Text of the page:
© Mrs Jean M. King C.P.A.G.B.
CHURCH OF ST MARY,
UPTON PYNE, EAST DEVON, DEVON
Mrs Jean M. King C.P.A.G.B.
18 September 2002
30 June 1961
Date of last amendment:
25 October 1984
The Images of England website consists of images of listed buildings based on the statutory list as it was in 2001 and does not incorporate subsequent amendments to the list. For the statutory list and information on the current listed status of individual buildings please go to The National Heritage List for England.
UPTON PYNE UPTON PYNE VILLAGE
SX 99 NW
3/56 The Parish Church of Our Lady
30.6.61 (Formerly listed as Church of St Mary)
Parish church. Mainly C14 and C15 with restorations and alterations by Ware (1833)
and William White (1874-5). Local volcanic trap, Thorverton stone. West tower,
nave of 3 bays, north and south aisles, south porch, chancel, north chancel vestry
and organ chamber. Exterior: some C13 chancel wall masonry. Fine west tower of
the last quarter of C14 with pronounced diagonal buttresses with concave
weathering, south-east half-octagonal stair-turret, 3-light Perpendicular west
window and moulded west doorway, large 2-light bell openings with transoms; parapet
and pinnacles replaced in 1874-5. The tower is notable for its statuary; King
David in the stair turret, crowned, holding a staff with a lamb at his feet; Christ
in Benediction over west window; and above diagonal buttresses at the angles of the
parapet, the Four Evangelists. All under cusped and finialed niche canopies. The
figures are of high quality and stylistically related to the late-C14 work on the
west front of Exeter cathedral. South aisle and east windows, mid-C15, 3-light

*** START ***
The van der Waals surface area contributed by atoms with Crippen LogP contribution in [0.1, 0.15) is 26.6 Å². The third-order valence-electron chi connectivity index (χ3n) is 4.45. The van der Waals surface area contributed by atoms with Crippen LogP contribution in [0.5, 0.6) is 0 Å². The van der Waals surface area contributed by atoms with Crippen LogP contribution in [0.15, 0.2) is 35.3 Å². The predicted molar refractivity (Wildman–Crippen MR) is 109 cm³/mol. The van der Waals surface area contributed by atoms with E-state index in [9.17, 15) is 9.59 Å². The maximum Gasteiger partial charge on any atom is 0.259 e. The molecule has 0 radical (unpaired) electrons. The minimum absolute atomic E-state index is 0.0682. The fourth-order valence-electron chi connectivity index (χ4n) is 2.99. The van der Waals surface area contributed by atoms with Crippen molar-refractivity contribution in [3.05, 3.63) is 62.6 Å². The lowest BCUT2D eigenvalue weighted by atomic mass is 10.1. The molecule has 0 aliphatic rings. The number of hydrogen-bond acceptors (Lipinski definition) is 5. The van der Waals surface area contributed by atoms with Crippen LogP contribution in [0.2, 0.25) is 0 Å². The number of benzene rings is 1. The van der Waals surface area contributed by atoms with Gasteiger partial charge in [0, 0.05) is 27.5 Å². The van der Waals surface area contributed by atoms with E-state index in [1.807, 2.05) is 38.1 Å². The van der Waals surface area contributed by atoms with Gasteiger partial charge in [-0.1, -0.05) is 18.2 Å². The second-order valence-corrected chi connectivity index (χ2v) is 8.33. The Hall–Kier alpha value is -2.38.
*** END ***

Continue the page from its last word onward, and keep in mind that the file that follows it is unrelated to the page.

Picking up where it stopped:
perpendicular but still with definite ogival forms. 2 roughly contemporary (though
coarser) 2-light perpendicular windows in south chancel wall. North aisle rebuilt
by Ware with two 3-light perpendicular windows which are archaeologically sound
for their date. Internally: chancel arch, C13, low narrow, double-chamfered, the
inner order dying into responds. Tall tower arch with shallow moulding. Arcades:
south original moulded bases, Pevsner B-type piers, heavy foliated capitals, the
east and west piers elaborated with panels of shields and fleurons. North arcade
piers rebuilt by Ware, arches by White, the medieval capitals retained. South
windows retain reveals, those in chance crude, semi-circular with hollow chamfer.
Late-medieval ringing chamber roof, with C18 balusters to tower-arch gallery.
White's restoration through and sensitive: his organ chamber connected to both
north aisle and chancel by moulded arches, the 1833 east aisle window moved east, a
medieval sanctuary north window retained (3-light Perpendicular). The setting-up
of a diagonal spatial movement (so beloved by White) is reinforced by his squeezing
of a low, narrowly-pointed arch between the east most pier of south arcade and
chancel arch wall, into which space is fitted the pulpit. Also White's are the
roofs, varied and effective. Interior render. Incised pattern suggests that White
envisaged a total decorative scheme of which only tiles and furnishings were
executed. Sanctuary refitted by R M Fulford (1887); a good reredos framing on C18
Italian painting of the Last Supper. Monuments: 2 early-C16 tomb recesses in
south-east wall of south aisle which together with a piscina probably represent the
Pyne/Larder chantry chapel. 1 with recumbent armed figure of Edmund Larder (d.
1521), his feet on a dog, head on helm, his heraldic arms displayed on an
epaulette, all under 4-headed segmented arch, and framed by clumsy pinnacles, tomb
chest decorated with shields in quadrants. The other recess similar but coarser in
execution. South aisle, south-east, Lucie Stafford (d. 1693), mural monument,
black tablet, Corinthian columns to each side, white broken pediment containing
heraldic arms. Glass: German fragments dated 1630 in south aisle, south east
window. East by Ward & Hughes, north aisle (organ chamber) east, Hardman to Pugin
design; north aisle, west by Drake.
Main sources: Pevsner, p 303; Devon C19 Churches Project; Sir John Stratford
Northcote, Notes on the Parish Church of Upton Pyne (London, n.d., circa 1890).